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Campaign Reform

March 25, 2001

* Re "Have You No Shame, John McCain?" Commentary, March 21: Before George Will wrote his diatribe about Sen. John McCain and his efforts to limit campaign contributions, he should have looked at the cartoon just above his article. It depicts senators from the fictitious states of Exxon, Philip Morris, Microsoft and the NRA, all being asked to rebut arguments over campaign finance reform. Will suggests that there is no quid pro quo between contributions and legislation. Anyone who believes that probably also believes the seven cigarette executives who swore that cigarettes aren't addictive.

NATE RUBIN

Los Angeles

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* As Will derided Sen. McCain, he did not make reference to the recent reversals in public policy that reflect a "thank you" to big contributors. I refer, of course, to the changes in ergonomic workplace requirements (a "for payment received" benefit for business in general) and the distressing dismissal of impending legislation to mandate a decrease in the release of carbon dioxide (a tip of the hat to campaign-generous coal producers). There will be other examples soon, count on it.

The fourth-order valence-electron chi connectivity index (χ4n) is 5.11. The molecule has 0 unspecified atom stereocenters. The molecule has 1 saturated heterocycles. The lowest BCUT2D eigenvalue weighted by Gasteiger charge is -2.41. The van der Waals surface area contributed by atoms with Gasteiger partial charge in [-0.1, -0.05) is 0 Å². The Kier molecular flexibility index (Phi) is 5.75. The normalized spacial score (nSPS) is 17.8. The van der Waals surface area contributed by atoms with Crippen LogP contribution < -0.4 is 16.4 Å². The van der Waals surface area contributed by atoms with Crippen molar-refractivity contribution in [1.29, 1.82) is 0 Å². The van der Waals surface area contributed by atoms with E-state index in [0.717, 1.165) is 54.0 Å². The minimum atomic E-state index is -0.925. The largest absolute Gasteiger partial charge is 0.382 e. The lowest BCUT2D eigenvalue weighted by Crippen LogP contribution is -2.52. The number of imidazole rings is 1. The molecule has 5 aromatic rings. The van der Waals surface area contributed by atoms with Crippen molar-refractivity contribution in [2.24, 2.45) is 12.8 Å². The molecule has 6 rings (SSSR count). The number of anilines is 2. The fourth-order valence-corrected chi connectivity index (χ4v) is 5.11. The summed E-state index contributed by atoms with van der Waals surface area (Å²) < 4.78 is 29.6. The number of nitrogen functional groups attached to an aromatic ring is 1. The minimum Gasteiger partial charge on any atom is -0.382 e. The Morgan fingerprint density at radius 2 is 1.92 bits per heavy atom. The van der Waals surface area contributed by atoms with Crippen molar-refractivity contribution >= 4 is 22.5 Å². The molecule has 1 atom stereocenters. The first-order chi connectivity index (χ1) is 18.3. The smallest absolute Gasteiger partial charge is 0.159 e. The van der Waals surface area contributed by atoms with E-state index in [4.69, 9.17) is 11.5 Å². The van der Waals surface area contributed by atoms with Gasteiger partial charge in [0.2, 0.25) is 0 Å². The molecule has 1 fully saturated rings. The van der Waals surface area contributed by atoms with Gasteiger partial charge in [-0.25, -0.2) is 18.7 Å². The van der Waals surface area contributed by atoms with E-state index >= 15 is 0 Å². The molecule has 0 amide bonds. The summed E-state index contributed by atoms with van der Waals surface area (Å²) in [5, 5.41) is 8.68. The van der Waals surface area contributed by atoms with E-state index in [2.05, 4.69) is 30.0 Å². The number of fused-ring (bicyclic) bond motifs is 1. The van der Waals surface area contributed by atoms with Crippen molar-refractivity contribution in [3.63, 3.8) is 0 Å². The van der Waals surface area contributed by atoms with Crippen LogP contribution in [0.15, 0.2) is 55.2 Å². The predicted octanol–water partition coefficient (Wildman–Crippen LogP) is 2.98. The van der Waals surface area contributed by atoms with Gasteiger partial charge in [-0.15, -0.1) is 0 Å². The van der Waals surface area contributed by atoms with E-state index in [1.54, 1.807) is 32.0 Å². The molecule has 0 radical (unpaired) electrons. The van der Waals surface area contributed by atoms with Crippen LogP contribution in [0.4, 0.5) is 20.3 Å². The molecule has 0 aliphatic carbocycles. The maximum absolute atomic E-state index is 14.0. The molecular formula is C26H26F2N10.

Without real campaign finance reform, the Congress--and all government legislative entities--will be branded as "votes for sale" bodies. Come to think of it, they already are.

ARNOLD SILVERMAN

Laguna Niguel

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* Will suggests that it will be impossible to prove that huge financial contributions have actually influenced lawmakers' votes, yet the cases that have come before the courts over recent years refute that supposition. Does he really think we are so naive as to think that the National Rifle Assn. has contributed over $8 million to congressional campaigns in the last 10 years out of patriotism? It would be foolish to believe that the present version of the McCain-Feingold bill would ever appear on any ballot. But if it did, the majority by which it would pass would boggle the mind.

Just a couple of ounces of prevention, Mr. Will, is all we want.

PAUL VICTOR

Pasadena

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